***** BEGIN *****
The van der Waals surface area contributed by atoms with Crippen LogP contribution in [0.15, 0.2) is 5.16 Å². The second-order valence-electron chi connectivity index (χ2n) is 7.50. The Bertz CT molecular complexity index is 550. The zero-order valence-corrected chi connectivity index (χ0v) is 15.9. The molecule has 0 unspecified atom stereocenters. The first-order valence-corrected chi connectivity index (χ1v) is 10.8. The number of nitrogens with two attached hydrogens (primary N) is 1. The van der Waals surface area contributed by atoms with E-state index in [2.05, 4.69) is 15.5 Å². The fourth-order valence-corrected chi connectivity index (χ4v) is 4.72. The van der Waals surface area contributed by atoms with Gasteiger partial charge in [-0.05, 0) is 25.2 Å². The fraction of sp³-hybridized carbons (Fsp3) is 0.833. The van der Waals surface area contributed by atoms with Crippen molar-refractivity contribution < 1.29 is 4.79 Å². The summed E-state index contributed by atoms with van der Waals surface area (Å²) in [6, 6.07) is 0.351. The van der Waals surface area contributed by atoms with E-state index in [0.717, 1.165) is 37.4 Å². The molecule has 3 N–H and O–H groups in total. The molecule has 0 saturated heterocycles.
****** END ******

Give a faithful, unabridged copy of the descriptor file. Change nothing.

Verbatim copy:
The van der Waals surface area contributed by atoms with Crippen LogP contribution in [0.15, 0.2) is 5.16 Å². The second-order valence-electron chi connectivity index (χ2n) is 7.50. The Bertz CT molecular complexity index is 550. The zero-order valence-corrected chi connectivity index (χ0v) is 15.9. The molecule has 0 unspecified atom stereocenters. The first-order valence-corrected chi connectivity index (χ1v) is 10.8. The number of nitrogens with two attached hydrogens (primary N) is 1. The van der Waals surface area contributed by atoms with E-state index in [2.05, 4.69) is 15.5 Å². The fourth-order valence-corrected chi connectivity index (χ4v) is 4.72. The van der Waals surface area contributed by atoms with Gasteiger partial charge in [-0.05, 0) is 25.2 Å². The fraction of sp³-hybridized carbons (Fsp3) is 0.833. The van der Waals surface area contributed by atoms with Crippen molar-refractivity contribution < 1.29 is 4.79 Å². The summed E-state index contributed by atoms with van der Waals surface area (Å²) in [6, 6.07) is 0.351. The van der Waals surface area contributed by atoms with E-state index in [0.717, 1.165) is 37.4 Å². The molecule has 3 N–H and O–H groups in total. The molecule has 0 saturated heterocycles.